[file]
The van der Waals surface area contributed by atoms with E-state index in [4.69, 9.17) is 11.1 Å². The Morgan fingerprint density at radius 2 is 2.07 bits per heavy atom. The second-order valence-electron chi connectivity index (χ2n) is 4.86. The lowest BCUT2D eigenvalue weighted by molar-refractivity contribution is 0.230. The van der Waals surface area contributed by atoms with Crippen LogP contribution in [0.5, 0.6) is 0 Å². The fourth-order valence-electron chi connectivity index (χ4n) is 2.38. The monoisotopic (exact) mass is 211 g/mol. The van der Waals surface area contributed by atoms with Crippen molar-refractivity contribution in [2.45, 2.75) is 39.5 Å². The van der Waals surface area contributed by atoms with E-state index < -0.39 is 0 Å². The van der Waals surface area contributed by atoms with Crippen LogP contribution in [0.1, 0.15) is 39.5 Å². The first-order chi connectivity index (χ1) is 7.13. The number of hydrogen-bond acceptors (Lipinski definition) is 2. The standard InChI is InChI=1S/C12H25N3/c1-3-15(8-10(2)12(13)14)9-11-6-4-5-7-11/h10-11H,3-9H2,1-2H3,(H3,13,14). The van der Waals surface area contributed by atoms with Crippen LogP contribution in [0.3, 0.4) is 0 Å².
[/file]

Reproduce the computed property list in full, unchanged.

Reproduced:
The van der Waals surface area contributed by atoms with E-state index in [4.69, 9.17) is 11.1 Å². The Morgan fingerprint density at radius 2 is 2.07 bits per heavy atom. The second-order valence-electron chi connectivity index (χ2n) is 4.86. The lowest BCUT2D eigenvalue weighted by molar-refractivity contribution is 0.230. The van der Waals surface area contributed by atoms with Crippen LogP contribution in [0.5, 0.6) is 0 Å². The fourth-order valence-electron chi connectivity index (χ4n) is 2.38. The monoisotopic (exact) mass is 211 g/mol. The van der Waals surface area contributed by atoms with Crippen molar-refractivity contribution in [2.45, 2.75) is 39.5 Å². The van der Waals surface area contributed by atoms with E-state index < -0.39 is 0 Å². The van der Waals surface area contributed by atoms with Crippen LogP contribution in [0.1, 0.15) is 39.5 Å². The first-order chi connectivity index (χ1) is 7.13. The number of hydrogen-bond acceptors (Lipinski definition) is 2. The standard InChI is InChI=1S/C12H25N3/c1-3-15(8-10(2)12(13)14)9-11-6-4-5-7-11/h10-11H,3-9H2,1-2H3,(H3,13,14). The van der Waals surface area contributed by atoms with Crippen LogP contribution in [0.3, 0.4) is 0 Å².